Peter Street in AJRM issue 11 has a great article on modelling an Esso depot, and I will refering to this article when I actually start construction

Both Eureka and SDS have produced excellent bogie oil tanker models, and Austrains have produced a 4 wheel tanker.  These have been reviewed elsewhere.  Older kits do exist, e.g. the former Lloyds range; and there are a number of articles in AJRM and AMRM on converting, and scratch building tank cars

Ampol tank car at Canberra

Another tank car at Canberra station.  

Many years ago, I remember a Bob Gallagher editorial in AMRM magazine asking people to take pictures of the things they see around them, and don’t assume that they will be there forever.  I can do no more than re-emphasise Bob’s comment.  Take pictures of things NOW, and gather information whilst the structures, and people are around.  Record it for prosperity.  When I took my pictures of Wagga oil depots in the early 1980s, I had no idea how important they are to me now.    And they disappeared very quickly.  In retrospect, I should have taken more images, although the cost then, was over 50c a slide, or print, unlike today, where 1000s of shots can be stored digitally inexpensively.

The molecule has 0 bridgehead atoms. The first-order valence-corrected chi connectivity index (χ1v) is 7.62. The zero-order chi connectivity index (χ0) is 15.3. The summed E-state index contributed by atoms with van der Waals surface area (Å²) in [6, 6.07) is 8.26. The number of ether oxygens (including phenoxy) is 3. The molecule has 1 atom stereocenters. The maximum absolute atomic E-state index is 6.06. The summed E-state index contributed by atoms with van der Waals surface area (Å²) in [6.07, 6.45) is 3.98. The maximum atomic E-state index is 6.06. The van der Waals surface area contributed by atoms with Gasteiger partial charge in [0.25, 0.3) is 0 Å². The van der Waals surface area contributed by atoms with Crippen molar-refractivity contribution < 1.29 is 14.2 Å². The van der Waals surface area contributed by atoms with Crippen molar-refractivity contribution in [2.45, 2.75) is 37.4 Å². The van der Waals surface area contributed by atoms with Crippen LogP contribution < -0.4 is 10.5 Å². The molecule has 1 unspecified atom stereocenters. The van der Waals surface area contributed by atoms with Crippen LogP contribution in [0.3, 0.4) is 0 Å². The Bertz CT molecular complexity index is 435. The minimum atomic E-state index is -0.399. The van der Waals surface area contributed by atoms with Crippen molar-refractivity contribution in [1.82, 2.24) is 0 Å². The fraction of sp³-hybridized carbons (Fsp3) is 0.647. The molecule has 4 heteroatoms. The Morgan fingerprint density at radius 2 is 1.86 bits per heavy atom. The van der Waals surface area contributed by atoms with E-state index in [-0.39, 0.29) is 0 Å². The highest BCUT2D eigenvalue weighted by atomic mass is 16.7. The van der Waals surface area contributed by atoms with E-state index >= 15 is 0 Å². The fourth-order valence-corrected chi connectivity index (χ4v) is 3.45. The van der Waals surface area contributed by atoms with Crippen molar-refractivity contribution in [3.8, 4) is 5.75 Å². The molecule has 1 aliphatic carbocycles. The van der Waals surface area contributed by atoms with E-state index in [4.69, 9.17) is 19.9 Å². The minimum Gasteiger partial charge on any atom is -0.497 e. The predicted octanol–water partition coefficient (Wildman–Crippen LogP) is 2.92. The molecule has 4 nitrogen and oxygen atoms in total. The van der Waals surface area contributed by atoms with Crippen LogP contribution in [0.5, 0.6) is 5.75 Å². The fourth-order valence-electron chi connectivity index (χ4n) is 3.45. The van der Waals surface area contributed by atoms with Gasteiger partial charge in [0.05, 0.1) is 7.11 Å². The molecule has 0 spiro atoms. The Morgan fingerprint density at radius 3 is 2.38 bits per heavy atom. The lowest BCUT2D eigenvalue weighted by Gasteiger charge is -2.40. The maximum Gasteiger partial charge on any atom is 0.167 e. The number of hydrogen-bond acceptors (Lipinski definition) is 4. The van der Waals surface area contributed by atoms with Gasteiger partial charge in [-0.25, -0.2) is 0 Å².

Whilst I was doing my searches, I came across these images of a train preparing to shunt the Bomen Industrial area.  The tank cars from the oil depot , and on the stockyard sidings are also visible.  Totally unexpected, but neat, and I thought I would share. Who knows what other images can be found on Google, and indeed, how long these will stay on-line - as the road, level crossing, and sidings have all now disappeared
This is all that remains of what was once had great railway interest. The siding now just serves the concrete sleeper plant